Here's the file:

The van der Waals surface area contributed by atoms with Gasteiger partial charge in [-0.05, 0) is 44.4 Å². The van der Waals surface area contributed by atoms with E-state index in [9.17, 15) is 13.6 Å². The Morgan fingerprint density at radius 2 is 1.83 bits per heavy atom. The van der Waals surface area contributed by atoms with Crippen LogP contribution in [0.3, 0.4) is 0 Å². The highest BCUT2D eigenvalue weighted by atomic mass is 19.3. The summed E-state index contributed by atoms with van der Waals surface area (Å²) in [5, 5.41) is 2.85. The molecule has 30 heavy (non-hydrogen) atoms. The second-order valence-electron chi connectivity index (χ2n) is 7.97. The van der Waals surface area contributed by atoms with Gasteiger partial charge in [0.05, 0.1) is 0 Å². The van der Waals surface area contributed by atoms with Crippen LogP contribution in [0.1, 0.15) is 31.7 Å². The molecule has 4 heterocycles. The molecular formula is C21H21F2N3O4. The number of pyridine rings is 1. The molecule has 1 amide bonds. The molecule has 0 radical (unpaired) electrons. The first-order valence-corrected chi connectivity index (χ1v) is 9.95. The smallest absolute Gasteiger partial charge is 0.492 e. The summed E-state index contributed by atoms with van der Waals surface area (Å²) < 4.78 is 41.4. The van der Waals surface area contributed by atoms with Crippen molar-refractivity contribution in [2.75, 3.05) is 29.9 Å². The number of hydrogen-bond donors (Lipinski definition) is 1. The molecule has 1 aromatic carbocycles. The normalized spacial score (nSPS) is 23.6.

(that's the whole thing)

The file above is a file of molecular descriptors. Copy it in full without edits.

The van der Waals surface area contributed by atoms with Gasteiger partial charge in [-0.05, 0) is 44.4 Å². The van der Waals surface area contributed by atoms with E-state index in [9.17, 15) is 13.6 Å². The Morgan fingerprint density at radius 2 is 1.83 bits per heavy atom. The van der Waals surface area contributed by atoms with Crippen LogP contribution in [0.3, 0.4) is 0 Å². The highest BCUT2D eigenvalue weighted by atomic mass is 19.3. The summed E-state index contributed by atoms with van der Waals surface area (Å²) in [5, 5.41) is 2.85. The molecule has 30 heavy (non-hydrogen) atoms. The second-order valence-electron chi connectivity index (χ2n) is 7.97. The van der Waals surface area contributed by atoms with Gasteiger partial charge in [0.05, 0.1) is 0 Å². The van der Waals surface area contributed by atoms with Crippen LogP contribution in [0.1, 0.15) is 31.7 Å². The molecule has 4 heterocycles. The molecular formula is C21H21F2N3O4. The number of pyridine rings is 1. The molecule has 1 amide bonds. The molecule has 0 radical (unpaired) electrons. The first-order valence-corrected chi connectivity index (χ1v) is 9.95. The smallest absolute Gasteiger partial charge is 0.492 e. The summed E-state index contributed by atoms with van der Waals surface area (Å²) < 4.78 is 41.4. The van der Waals surface area contributed by atoms with Crippen molar-refractivity contribution in [2.75, 3.05) is 29.9 Å². The number of hydrogen-bond donors (Lipinski definition) is 1. The molecule has 1 aromatic carbocycles. The normalized spacial score (nSPS) is 23.6.